Try out Rust IDE support in Visual Studio Code


#1

IDE support for Rust is an oft-requested feature and a key goal of this years roadmap. For the past year we’ve been working on an editor-agnostic IDE backend called the Rust Language Server (RLS). The currently recommended way to use the RLS is in Visual Studio Code and an extension to do so is now in the VSCode marketplace. Both the RLS and our extension are ‘preview’ quality. We’d love for you to try them out and share your experience, especially if you find bugs. However, you should expect that the experience will not be perfect (yet).

To try this out you’ll need VSCode and Rustup installed on your system. You can install the extension in VSCode by running ext install rust from the command palette (ctrl+P). Open a folder containing a Rust project (i.e., the folder containing Cargo.toml), then open a Rust file; the extension will startup automatically. On first run, the extension will install the RLS and a nightly toolchain if neccessary. It will then index your project, which can take a while. For more info on installation see the extension in the marketplace.

The RLS can highlight errors (and sometimes apply suggestions for fixing them), jump to definitions, show you the types of expressions, offer code completion, and more. For a more complete guide (with pictures!), see my recent blog post - what the RLS can do.

The current releases of the RLS and VSCode extension are preview releases. We think they work pretty well, but they’re not 1.0 quality - it only works with nightly Rust, and only works on straightforward projects (it can’t cope with Cargo workspaces, for example). There are also bugs, of course. Because we rely on the compiler, indexing can be a bit slow, so the RLS works best with small to medium sized crates.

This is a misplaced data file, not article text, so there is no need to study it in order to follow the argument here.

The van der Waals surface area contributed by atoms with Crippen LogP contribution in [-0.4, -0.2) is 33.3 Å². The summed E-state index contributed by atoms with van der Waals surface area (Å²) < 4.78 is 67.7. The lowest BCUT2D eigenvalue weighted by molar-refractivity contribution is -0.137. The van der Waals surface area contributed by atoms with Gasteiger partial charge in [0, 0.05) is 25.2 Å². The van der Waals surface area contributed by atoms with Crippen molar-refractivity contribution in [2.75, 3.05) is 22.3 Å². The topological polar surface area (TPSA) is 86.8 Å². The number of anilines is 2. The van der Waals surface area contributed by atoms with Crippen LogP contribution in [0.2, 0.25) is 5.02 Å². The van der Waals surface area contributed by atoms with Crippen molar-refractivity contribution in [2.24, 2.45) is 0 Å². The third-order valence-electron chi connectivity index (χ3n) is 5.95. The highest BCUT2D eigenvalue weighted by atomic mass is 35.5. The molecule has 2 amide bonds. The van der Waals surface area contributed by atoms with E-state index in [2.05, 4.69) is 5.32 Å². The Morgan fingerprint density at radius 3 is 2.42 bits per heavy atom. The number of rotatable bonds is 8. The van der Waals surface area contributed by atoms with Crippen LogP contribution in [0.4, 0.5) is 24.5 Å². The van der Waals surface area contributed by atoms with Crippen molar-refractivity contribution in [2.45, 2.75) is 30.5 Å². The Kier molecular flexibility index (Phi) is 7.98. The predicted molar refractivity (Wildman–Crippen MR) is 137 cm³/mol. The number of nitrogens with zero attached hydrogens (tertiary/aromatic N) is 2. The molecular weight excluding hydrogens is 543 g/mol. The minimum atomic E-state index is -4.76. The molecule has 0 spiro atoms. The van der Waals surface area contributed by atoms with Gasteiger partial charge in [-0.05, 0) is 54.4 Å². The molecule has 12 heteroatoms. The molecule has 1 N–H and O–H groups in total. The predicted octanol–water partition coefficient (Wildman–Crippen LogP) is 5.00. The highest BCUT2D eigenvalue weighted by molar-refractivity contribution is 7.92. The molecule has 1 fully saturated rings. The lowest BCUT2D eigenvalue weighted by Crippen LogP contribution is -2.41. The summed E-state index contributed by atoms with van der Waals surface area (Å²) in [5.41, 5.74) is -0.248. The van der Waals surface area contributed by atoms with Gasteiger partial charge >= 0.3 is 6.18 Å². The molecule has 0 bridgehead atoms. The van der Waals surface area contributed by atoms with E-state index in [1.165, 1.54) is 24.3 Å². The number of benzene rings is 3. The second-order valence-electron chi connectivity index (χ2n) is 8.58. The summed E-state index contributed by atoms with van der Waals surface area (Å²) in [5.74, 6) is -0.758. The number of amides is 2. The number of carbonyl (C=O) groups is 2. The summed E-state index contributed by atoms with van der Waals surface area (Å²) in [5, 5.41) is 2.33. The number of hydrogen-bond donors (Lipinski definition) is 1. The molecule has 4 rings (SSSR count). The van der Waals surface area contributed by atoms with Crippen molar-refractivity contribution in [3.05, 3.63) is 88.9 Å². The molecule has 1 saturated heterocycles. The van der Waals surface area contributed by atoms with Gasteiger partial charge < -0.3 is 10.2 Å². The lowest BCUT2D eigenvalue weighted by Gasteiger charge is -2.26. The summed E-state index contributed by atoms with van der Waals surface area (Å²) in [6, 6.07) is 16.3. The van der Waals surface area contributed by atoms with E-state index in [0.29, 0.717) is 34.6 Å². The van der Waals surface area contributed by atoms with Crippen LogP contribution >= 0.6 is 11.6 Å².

We hope the RLS will be available on all channels with Rust version 21, i.e., the RLS preview will work with stable Rust from October 13th. We estimate that the RLS and VSCode extension will be ready for a 1.0 announcement at the end of the year (and will work with stable Rust 2 cycles, apx 12 weeks, later).

So, if you want to use Rust with an IDE, give it a go! Let us know how it goes in #rust-dev-tools, by commenting here, or filing an issue.


#2

Stupid question - how does this relate to VSCode-rust, which is the de-facto extension for rust development right now (AFAIK)?


#3

I suppose in this github issue comment there is answer to your question:


Editor-rs/vscode-rust or rust-lang-nursery/rls-vscode
#4

How bad workspace support? Is reparse every crate in workspace after switch from crate to another, or just crash if there is workspace Cargo.toml?

When I seriously began to use rust I have no projects without workspaces.


#5

I understand why there are (for now) two separate plugins, but even after reading the GitHub discussion, I don’t understand what the interaction between the two plugins is. I already have VSCode-rust installed; if I install the RLS plugin, will I get conflicting syntax-checking, etc?


#6

Are you able to give us an idea of what “small to medium” looks like in terms of line count or something?


#7

The two VSCode plugins confused me as well and I need to remove one to use the other for smooth experience.

The main issue with the plugin is the inability to jump to definition for files in the stdlib, otherwise everything seems fine for ‘preview’ quality.

By the way, I would like to know if anyone has had luck with RLS and Vim.


#8

Using RLS with rust.workspace_mode option enabled you should at least not get a crash when analyzing a workspace project and get diagnostics for every crates. Please try and see if it works - if it doesn’t, then it’s probably a regression - feel free to file any issues over at https://github.com/rust-lang-nursery/rls!


#9

The diagnostics themselves have a feedback latency roughly equivalent to the time needed for cargo check, with indexing taking an additional, small portion of it.
My best bet would be to run cargo check on your project and assume that from finishing the editing to being able to see diagnostics and use the indexed data will take no longer than ~1.5x of the time cargo check runs (indexing part is just my guess, @nrc can surely give a better estimate).


#10

This is very dependent on how fast your machine is and tolerant of latency you are. It also depends a bit on the nature of your crate - some are slower to compile than others. I’d recommend just trying it out and seeing what you think. But it definitely won’t work for Servo or rustc or something huge like that. For me a crate with 10-20 non-trivial files is about the largest I’m happy with (dependent crates don’t matter too much), but like I say, that might be very different for you.


#11

The experimental workspace mode is worth trying for sure. If you don’t use that, you need to point the RLS at a specific crate (you can have multiple crates open in multiple windows, and that should work fine, but is not well-tested).